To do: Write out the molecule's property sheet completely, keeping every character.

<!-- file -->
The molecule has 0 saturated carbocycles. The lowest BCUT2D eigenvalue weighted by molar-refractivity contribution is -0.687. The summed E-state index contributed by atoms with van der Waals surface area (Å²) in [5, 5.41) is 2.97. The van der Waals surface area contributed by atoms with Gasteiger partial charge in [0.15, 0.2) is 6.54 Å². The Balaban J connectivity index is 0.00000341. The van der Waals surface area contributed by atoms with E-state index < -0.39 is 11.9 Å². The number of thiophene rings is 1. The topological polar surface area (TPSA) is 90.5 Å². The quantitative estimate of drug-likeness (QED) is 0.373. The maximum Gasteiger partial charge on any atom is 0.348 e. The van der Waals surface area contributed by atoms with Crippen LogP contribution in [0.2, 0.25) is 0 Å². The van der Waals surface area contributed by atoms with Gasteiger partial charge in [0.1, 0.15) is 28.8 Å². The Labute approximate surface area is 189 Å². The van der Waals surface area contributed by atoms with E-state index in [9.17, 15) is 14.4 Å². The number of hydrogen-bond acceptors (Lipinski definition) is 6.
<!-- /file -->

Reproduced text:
The molecule has 0 saturated carbocycles. The lowest BCUT2D eigenvalue weighted by molar-refractivity contribution is -0.687. The summed E-state index contributed by atoms with van der Waals surface area (Å²) in [5, 5.41) is 2.97. The van der Waals surface area contributed by atoms with Gasteiger partial charge in [0.15, 0.2) is 6.54 Å². The Balaban J connectivity index is 0.00000341. The van der Waals surface area contributed by atoms with E-state index < -0.39 is 11.9 Å². The number of thiophene rings is 1. The topological polar surface area (TPSA) is 90.5 Å². The quantitative estimate of drug-likeness (QED) is 0.373. The maximum Gasteiger partial charge on any atom is 0.348 e. The van der Waals surface area contributed by atoms with Crippen LogP contribution in [0.2, 0.25) is 0 Å². The van der Waals surface area contributed by atoms with Gasteiger partial charge in [0.1, 0.15) is 28.8 Å². The Labute approximate surface area is 189 Å². The van der Waals surface area contributed by atoms with E-state index in [9.17, 15) is 14.4 Å². The number of hydrogen-bond acceptors (Lipinski definition) is 6.